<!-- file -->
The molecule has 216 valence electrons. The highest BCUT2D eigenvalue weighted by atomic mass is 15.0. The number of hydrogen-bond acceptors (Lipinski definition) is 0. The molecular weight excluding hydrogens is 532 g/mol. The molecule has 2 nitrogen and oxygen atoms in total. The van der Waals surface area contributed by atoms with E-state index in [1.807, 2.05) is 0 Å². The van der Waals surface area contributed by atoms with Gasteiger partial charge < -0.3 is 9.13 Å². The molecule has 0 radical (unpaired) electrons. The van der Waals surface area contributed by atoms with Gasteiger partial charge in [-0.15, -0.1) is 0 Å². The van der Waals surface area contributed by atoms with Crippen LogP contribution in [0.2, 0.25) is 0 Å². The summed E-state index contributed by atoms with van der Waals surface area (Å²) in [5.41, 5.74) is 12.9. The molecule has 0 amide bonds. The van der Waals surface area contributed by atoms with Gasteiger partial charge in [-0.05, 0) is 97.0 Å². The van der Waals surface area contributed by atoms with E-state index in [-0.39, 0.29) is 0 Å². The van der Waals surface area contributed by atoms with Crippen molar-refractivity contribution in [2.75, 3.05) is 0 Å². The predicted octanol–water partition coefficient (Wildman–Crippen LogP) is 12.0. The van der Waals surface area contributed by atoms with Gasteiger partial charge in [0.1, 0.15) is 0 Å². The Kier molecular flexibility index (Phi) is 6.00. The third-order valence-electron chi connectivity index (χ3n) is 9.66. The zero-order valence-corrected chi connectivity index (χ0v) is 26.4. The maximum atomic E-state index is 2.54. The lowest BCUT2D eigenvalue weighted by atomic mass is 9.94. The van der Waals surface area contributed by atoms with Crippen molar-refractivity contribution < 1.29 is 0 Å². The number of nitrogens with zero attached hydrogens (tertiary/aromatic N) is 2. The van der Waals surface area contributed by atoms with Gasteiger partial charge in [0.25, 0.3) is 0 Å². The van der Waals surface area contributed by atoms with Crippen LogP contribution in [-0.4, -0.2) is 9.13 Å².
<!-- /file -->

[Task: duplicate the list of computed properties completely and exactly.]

The molecule has 216 valence electrons. The highest BCUT2D eigenvalue weighted by atomic mass is 15.0. The number of hydrogen-bond acceptors (Lipinski definition) is 0. The molecular weight excluding hydrogens is 532 g/mol. The molecule has 2 nitrogen and oxygen atoms in total. The van der Waals surface area contributed by atoms with E-state index in [1.807, 2.05) is 0 Å². The van der Waals surface area contributed by atoms with Gasteiger partial charge < -0.3 is 9.13 Å². The molecule has 0 radical (unpaired) electrons. The van der Waals surface area contributed by atoms with Gasteiger partial charge in [-0.15, -0.1) is 0 Å². The van der Waals surface area contributed by atoms with Crippen LogP contribution in [0.2, 0.25) is 0 Å². The summed E-state index contributed by atoms with van der Waals surface area (Å²) in [5.41, 5.74) is 12.9. The molecule has 0 amide bonds. The van der Waals surface area contributed by atoms with Gasteiger partial charge in [-0.05, 0) is 97.0 Å². The van der Waals surface area contributed by atoms with E-state index in [-0.39, 0.29) is 0 Å². The van der Waals surface area contributed by atoms with Crippen molar-refractivity contribution in [2.75, 3.05) is 0 Å². The predicted octanol–water partition coefficient (Wildman–Crippen LogP) is 12.0. The van der Waals surface area contributed by atoms with Gasteiger partial charge in [0.1, 0.15) is 0 Å². The Kier molecular flexibility index (Phi) is 6.00. The third-order valence-electron chi connectivity index (χ3n) is 9.66. The zero-order valence-corrected chi connectivity index (χ0v) is 26.4. The maximum atomic E-state index is 2.54. The lowest BCUT2D eigenvalue weighted by atomic mass is 9.94. The van der Waals surface area contributed by atoms with Crippen molar-refractivity contribution < 1.29 is 0 Å². The number of nitrogens with zero attached hydrogens (tertiary/aromatic N) is 2. The van der Waals surface area contributed by atoms with Gasteiger partial charge in [0.25, 0.3) is 0 Å². The van der Waals surface area contributed by atoms with Crippen LogP contribution in [-0.4, -0.2) is 9.13 Å².